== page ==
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Autism: Gaining Awareness

Deb Levy
March 17, 2011

Learn about the signs of autism and how autism research and awareness is impacting the disorder.

For many people over age 35, our first understanding of autism came from Hollywood when Dustin Hoffman played the role of Raymond Babbitt, an autistic savant living in a mental institution.  Now, with as many as one in 88 children being diagnosed, and that number rising, doctors and parents of children with autism would like the world to have a better understanding of this complex condition.

Autism is a neurobiological disorder marked by impairments in three main categories - social interaction, communication/language, and behaviors that the Autism Program at Yale's Child Study Center calls 'insistence of sameness'.  This can be a repetitive behavior, like hand flapping or rocking, or a resistance to change. Within these three broad areas are multiple characteristics that doctors look for in evaluating children.

The diagnosis of autism has been on the rise in recent years, yet it's not clear whether the incidence of autism itself is on the rise or if there's just increased awareness.  Clinicians' understanding of the full spectrum of autistic disorders is broadening, so as the rate of autism diagnosis is rising, other diagnoses are actually decreasing -- like mental retardation and learning disabilities.  At the same time, more parents are seeking evaluations.  And with more services becoming available, more parents than ever before are pushing to get a diagnosis in order to get help for their children.

"Years ago, parents might not have picked up on certain behaviors," says Dr. Julie Wolf, PhD, an associate research scientist and clinical psychologist at the Yale Child Study Center who works in their Autism Program.  "And kids who today would be considered 'high functioning' might have gone through life struggling."

There is controversy over whether or not increased awareness can account for the dramatic rise in cases.  Many parents and scholars point to environmental factors. However, Dr. Wolf says that as of now, "the research has not borne out an environmental link to autism, and anyone who suggests there might be a link is just speculating."  She also says that one of the biggest myths is the belief that there is a link between autism and immunizations.  Not only is this not true, but the study some doctors cite to draw that conclusion has recently been called into question.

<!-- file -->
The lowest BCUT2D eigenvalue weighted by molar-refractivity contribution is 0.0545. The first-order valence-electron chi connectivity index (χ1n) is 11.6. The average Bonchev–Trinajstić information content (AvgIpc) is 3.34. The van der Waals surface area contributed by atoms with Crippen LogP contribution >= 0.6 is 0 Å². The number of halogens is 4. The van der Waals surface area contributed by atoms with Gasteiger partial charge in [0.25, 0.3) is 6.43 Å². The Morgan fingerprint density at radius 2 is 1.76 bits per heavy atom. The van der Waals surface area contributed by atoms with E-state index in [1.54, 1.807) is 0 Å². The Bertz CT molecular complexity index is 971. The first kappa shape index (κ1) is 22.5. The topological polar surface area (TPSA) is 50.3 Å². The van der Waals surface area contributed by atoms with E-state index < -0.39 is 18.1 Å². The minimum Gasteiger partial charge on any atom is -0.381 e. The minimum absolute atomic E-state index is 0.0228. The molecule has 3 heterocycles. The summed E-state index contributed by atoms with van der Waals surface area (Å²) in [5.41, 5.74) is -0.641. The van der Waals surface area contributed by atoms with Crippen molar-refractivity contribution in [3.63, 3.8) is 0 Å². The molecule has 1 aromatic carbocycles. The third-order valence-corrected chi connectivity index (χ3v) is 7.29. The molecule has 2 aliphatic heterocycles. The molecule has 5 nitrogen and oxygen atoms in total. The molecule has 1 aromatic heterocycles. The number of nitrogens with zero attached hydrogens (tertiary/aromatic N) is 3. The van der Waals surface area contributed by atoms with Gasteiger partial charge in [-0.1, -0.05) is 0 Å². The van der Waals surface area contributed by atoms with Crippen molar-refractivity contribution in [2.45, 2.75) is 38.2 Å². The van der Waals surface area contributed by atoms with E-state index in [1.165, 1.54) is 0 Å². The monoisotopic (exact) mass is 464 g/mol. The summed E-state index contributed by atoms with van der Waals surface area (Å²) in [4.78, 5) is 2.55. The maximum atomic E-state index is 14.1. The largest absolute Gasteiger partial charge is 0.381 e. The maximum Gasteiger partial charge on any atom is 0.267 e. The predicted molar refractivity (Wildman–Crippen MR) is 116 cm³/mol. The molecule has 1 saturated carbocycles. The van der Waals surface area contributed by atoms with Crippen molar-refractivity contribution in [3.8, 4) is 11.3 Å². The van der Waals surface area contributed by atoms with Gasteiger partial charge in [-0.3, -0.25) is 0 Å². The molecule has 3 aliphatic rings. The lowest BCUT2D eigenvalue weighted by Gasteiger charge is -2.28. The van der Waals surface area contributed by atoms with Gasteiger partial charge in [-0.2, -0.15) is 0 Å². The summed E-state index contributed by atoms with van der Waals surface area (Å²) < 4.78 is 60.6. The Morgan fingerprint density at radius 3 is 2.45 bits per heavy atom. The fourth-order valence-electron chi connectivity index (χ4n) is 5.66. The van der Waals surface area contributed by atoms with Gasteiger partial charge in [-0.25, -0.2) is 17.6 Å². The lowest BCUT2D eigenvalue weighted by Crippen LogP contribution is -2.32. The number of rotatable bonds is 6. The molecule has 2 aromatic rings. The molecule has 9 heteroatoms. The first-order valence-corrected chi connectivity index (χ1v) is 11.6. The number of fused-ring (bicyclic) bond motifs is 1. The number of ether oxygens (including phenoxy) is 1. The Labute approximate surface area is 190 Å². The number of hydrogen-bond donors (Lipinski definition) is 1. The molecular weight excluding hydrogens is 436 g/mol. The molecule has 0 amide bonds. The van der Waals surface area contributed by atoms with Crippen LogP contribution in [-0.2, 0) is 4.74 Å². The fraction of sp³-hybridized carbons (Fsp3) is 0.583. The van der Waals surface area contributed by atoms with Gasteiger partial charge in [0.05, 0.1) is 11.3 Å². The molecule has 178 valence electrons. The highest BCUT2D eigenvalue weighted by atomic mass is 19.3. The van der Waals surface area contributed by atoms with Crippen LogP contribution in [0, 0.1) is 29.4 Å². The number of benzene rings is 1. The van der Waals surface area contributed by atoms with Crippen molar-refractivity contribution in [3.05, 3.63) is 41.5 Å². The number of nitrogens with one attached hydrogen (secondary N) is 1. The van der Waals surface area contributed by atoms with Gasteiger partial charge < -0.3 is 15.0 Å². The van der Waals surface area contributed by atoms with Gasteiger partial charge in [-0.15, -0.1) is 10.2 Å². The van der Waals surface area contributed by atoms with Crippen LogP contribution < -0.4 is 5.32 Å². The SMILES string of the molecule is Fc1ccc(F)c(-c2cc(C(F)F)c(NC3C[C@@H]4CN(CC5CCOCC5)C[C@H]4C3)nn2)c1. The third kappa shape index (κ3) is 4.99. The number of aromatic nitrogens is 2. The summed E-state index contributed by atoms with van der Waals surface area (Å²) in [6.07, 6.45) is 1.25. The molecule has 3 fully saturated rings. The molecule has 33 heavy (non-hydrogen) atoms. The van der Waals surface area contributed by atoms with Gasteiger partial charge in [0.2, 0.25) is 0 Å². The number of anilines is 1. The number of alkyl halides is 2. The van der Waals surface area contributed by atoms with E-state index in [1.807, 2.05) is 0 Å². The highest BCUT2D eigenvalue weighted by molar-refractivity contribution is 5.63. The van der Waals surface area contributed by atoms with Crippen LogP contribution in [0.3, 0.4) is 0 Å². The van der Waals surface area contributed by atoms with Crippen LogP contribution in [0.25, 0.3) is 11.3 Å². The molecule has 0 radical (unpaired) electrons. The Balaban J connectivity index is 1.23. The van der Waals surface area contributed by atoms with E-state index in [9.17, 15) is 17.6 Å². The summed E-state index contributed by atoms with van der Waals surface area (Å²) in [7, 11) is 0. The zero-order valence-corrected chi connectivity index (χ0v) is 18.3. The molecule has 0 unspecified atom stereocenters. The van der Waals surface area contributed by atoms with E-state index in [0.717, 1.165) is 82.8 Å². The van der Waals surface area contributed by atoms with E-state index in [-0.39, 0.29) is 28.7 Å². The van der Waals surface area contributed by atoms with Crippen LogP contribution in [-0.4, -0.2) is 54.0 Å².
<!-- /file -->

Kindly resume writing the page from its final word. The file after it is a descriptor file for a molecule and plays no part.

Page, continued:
According to the DSM-IV, there must be a total of six (or more) characteristics with at least 2 falling under the social interaction category, and at least one each from both the communication and 'insistence of sameness' categories.  And symptoms must have been present before the age of three.  Further, there must be no evidence of certain other conditions that may be similar.  For full diagnostic criteria, click here.

Dr. Wolf encourages concerned parents to look for these signs:

Under age 3

  • No eye contact
  • No pointing
  • No joint attention (When babies want something, they'll look back and forth between their caregiver and the object. Kids with autism don't do this.)
  • Delay in language development -- not using single words by 18 - 24 months

Ages 3 and over

  • Language delays -- not speaking as much as their peers
  • Repetitive behaviors (this can be developmentally appropriate in children under 3)
  • Trouble drawing child's attention to a particular object
  • Trouble making friends, not showing an interest in peers
  • Not sharing an interest with other people, content to solitary pursuits

She also notes that autism shares a lot of features with other disorders, like ADHD or Sensory Processing Disorder (SPD), and the diagnostician must determine what accounts for these characteristics.  The social piece, however, is the distinguishing factor between autism and, say, anxiety or SPD.

Even if you aren't raising a child with autism, chances are very good that a friend, neighbor or member of your community is.  And what's more, your child will likely spend time in a classroom with someone neurologically different than him or herself.  The more we can understand, and accept, the diversity in thinking and behaviors among us, the better off we'll all be.

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